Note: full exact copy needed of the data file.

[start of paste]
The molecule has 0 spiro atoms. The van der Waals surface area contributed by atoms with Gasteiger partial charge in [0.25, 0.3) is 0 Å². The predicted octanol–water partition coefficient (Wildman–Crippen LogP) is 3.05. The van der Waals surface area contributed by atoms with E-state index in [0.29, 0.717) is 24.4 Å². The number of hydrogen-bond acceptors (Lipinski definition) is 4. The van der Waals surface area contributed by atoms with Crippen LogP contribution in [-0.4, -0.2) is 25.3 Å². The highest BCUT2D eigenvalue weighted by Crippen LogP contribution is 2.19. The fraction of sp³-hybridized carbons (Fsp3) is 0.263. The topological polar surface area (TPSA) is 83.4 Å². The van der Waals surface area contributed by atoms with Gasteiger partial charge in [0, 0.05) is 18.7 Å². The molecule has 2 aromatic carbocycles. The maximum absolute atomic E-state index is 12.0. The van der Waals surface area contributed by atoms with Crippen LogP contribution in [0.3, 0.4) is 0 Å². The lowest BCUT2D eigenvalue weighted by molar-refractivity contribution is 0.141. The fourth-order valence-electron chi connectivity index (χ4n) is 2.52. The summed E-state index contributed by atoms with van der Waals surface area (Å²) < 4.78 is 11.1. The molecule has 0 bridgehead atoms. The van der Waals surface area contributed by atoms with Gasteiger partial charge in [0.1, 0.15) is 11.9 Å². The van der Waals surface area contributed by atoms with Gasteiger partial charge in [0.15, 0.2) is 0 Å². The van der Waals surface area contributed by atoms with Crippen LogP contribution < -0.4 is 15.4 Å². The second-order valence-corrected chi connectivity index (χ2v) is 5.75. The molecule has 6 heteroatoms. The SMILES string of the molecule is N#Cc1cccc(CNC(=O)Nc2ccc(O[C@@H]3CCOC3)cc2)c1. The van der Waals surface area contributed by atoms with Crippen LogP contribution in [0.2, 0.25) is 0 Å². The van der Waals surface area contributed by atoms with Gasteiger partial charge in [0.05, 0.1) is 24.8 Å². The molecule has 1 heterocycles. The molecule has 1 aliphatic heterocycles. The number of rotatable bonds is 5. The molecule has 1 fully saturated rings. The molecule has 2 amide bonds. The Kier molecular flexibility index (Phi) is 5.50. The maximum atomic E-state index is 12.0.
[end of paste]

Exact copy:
The molecule has 0 spiro atoms. The van der Waals surface area contributed by atoms with Gasteiger partial charge in [0.25, 0.3) is 0 Å². The predicted octanol–water partition coefficient (Wildman–Crippen LogP) is 3.05. The van der Waals surface area contributed by atoms with E-state index in [0.29, 0.717) is 24.4 Å². The number of hydrogen-bond acceptors (Lipinski definition) is 4. The van der Waals surface area contributed by atoms with Crippen LogP contribution in [-0.4, -0.2) is 25.3 Å². The highest BCUT2D eigenvalue weighted by Crippen LogP contribution is 2.19. The fraction of sp³-hybridized carbons (Fsp3) is 0.263. The topological polar surface area (TPSA) is 83.4 Å². The van der Waals surface area contributed by atoms with Gasteiger partial charge in [0, 0.05) is 18.7 Å². The molecule has 2 aromatic carbocycles. The maximum absolute atomic E-state index is 12.0. The van der Waals surface area contributed by atoms with Crippen LogP contribution in [0.3, 0.4) is 0 Å². The lowest BCUT2D eigenvalue weighted by molar-refractivity contribution is 0.141. The fourth-order valence-electron chi connectivity index (χ4n) is 2.52. The summed E-state index contributed by atoms with van der Waals surface area (Å²) < 4.78 is 11.1. The molecule has 0 bridgehead atoms. The van der Waals surface area contributed by atoms with Gasteiger partial charge in [0.1, 0.15) is 11.9 Å². The van der Waals surface area contributed by atoms with Gasteiger partial charge in [0.15, 0.2) is 0 Å². The van der Waals surface area contributed by atoms with Crippen LogP contribution < -0.4 is 15.4 Å². The second-order valence-corrected chi connectivity index (χ2v) is 5.75. The molecule has 6 heteroatoms. The SMILES string of the molecule is N#Cc1cccc(CNC(=O)Nc2ccc(O[C@@H]3CCOC3)cc2)c1. The van der Waals surface area contributed by atoms with Crippen LogP contribution in [0.2, 0.25) is 0 Å². The van der Waals surface area contributed by atoms with Gasteiger partial charge in [0.05, 0.1) is 24.8 Å². The molecule has 1 heterocycles. The molecule has 1 aliphatic heterocycles. The number of rotatable bonds is 5. The molecule has 1 fully saturated rings. The molecule has 2 amide bonds. The Kier molecular flexibility index (Phi) is 5.50. The maximum atomic E-state index is 12.0.